India rejects rich nations' claims of consensus on farm export subsidy elimination

EU says Nairobi meet will be a success if export subsidies deal is inked

December 16, 2015 11:56 pm | Updated November 28, 2021 11:04 am IST - Nairobi

India has rejected claims by rich countries that there is a broad consensus for a deal during the WTO's Nairobi meet on getting rid of farm export subsidies. It also expressed serious concern over the issue -- of a significant reduction of subsidies given by the developed nations to their farm sector -- not even being discussed at the moment.

Brazil and European Union (EU) were among those WTO members who pitched for a deal on 'export competition' at the ongoing Nairobi Ministerial Conference of the WTO.

'Export competition' is a part of the ongoing Doha Round talks of the WTO on agricultural trade. It is meant for reform measures on farm export subsidies as well as subsidies through non-emergency food aid, export finance programmes in addition to the activities of exporting state trading enterprises.

Developing and poor countries want rich countries to drastically reduce their trade distorting farm subsidies, while simultaneously seeking adequate flexibility in reducing their own farm export subsidies. Rich countries, on the other hand, have sought greater commitments from emerging markets such as India on undertaking greater commitments on farm export subsidies. India had sought additional flexibility for developing countries so that they can provide such more subsidies on some products, while reducing subsidies on other products.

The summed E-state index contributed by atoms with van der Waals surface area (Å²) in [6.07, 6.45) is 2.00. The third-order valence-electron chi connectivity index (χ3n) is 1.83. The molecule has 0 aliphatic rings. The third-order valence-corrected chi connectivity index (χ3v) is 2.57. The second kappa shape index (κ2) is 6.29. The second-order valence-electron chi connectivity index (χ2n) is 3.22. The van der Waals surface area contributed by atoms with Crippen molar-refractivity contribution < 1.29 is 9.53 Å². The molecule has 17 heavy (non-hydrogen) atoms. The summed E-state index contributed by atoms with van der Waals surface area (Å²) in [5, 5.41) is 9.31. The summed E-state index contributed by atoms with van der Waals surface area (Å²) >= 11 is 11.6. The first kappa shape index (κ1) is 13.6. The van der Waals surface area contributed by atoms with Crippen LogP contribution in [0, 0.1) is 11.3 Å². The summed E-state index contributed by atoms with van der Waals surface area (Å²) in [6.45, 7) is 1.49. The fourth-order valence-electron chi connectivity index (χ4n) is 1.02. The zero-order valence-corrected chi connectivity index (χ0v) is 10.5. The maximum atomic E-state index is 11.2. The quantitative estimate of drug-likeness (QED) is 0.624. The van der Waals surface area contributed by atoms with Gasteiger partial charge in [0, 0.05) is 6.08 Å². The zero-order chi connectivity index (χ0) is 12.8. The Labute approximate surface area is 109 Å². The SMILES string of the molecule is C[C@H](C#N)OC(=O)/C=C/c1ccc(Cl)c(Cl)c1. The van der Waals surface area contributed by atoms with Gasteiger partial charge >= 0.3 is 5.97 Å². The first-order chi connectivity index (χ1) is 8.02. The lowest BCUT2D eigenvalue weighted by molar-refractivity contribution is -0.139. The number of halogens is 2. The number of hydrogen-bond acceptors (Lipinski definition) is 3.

Breakthrough moment

EU Trade Commissioner Cecilia Malmström, in her statement at the plenary session of the Nairobi meet, said: "Together with several other WTO Members, we have put forward a joint submission which sets out a realistic compromise on all forms of export support measures."

She added that such a deal would provide tremendous benefits to developing countries and would contribute to making the multilateral trading system fairer.

Stressing that a deal (on export competition) would be meaningful and doable, she said such a deal coupled with other issues of interest of particular interest to the Least Developed Countries (LDC), would truly make the Nairobi Ministerial Conference a breakthrough moment.

Brazil, in its statement, said an option for the successful conclusion of the Nairobi meet is to have a deal on prohibition of subsidies on agricultural products as well as a package to boost the trade prospects of LDCs.

Brazil added that elimination of farm export subsidies is overdue as such subsidies, especially those given by the rich countries, are hurting farmers in developing and poor countries.

Indian commerce minister Nirmala Sitharaman said: "The reduction in the massive subsidization of the farm sector in developed countries which was the clear cut mandate of the Doha Development Agenda is now not even a subject matter of discussion today, leave aside serious negotiations."

Sitharaman added that issues that are of interest to the developing countries -- including protection of their poor farmers and on food sovereignty -- are being pushed into the future. "On the other hand, there is a sudden inexplicable zeal to harvest Export Competition. On this we are told that there is convergence when in fact, there appears to be little," she pointed out.

Recently, the WTO Chair of the agriculture negotiations, Ambassador Vitalis of New Zealand, had told WTO members that export competition in agriculture is broadly believed to be a possible deliverable for the Nairobi Ministerial Conference. However, he added that “Unfortunately, it is also clear today that there are still some significant outstanding issues within this pillar.”

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